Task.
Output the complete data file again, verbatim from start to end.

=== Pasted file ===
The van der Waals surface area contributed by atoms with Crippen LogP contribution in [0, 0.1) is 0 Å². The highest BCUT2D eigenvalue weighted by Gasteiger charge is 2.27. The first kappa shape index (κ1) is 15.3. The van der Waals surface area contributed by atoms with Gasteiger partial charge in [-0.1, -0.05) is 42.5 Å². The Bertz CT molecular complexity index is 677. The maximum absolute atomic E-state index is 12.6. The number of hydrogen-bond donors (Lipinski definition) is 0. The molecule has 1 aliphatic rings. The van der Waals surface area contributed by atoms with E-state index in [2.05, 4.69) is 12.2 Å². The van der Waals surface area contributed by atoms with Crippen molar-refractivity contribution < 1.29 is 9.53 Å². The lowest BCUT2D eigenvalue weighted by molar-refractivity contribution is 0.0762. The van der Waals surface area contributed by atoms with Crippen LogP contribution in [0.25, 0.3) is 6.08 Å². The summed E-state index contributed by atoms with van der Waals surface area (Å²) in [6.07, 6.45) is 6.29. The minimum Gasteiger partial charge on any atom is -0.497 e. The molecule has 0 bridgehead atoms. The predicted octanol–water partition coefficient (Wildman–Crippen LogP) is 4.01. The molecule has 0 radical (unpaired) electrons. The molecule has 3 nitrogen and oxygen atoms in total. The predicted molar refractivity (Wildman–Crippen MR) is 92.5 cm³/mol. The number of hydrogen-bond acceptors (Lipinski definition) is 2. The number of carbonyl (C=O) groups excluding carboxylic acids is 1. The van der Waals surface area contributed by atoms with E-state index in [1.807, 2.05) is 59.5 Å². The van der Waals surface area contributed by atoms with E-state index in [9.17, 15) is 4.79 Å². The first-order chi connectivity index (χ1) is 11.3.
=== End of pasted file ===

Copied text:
The van der Waals surface area contributed by atoms with Crippen LogP contribution in [0, 0.1) is 0 Å². The highest BCUT2D eigenvalue weighted by Gasteiger charge is 2.27. The first kappa shape index (κ1) is 15.3. The van der Waals surface area contributed by atoms with Gasteiger partial charge in [-0.1, -0.05) is 42.5 Å². The Bertz CT molecular complexity index is 677. The maximum absolute atomic E-state index is 12.6. The number of hydrogen-bond donors (Lipinski definition) is 0. The molecule has 1 aliphatic rings. The van der Waals surface area contributed by atoms with E-state index in [2.05, 4.69) is 12.2 Å². The van der Waals surface area contributed by atoms with Crippen molar-refractivity contribution < 1.29 is 9.53 Å². The lowest BCUT2D eigenvalue weighted by molar-refractivity contribution is 0.0762. The van der Waals surface area contributed by atoms with Crippen LogP contribution in [0.25, 0.3) is 6.08 Å². The summed E-state index contributed by atoms with van der Waals surface area (Å²) in [6.07, 6.45) is 6.29. The minimum Gasteiger partial charge on any atom is -0.497 e. The molecule has 0 bridgehead atoms. The predicted octanol–water partition coefficient (Wildman–Crippen LogP) is 4.01. The molecule has 0 radical (unpaired) electrons. The molecule has 3 nitrogen and oxygen atoms in total. The predicted molar refractivity (Wildman–Crippen MR) is 92.5 cm³/mol. The number of hydrogen-bond acceptors (Lipinski definition) is 2. The number of carbonyl (C=O) groups excluding carboxylic acids is 1. The van der Waals surface area contributed by atoms with E-state index in [1.807, 2.05) is 59.5 Å². The van der Waals surface area contributed by atoms with E-state index in [9.17, 15) is 4.79 Å². The first-order chi connectivity index (χ1) is 11.3.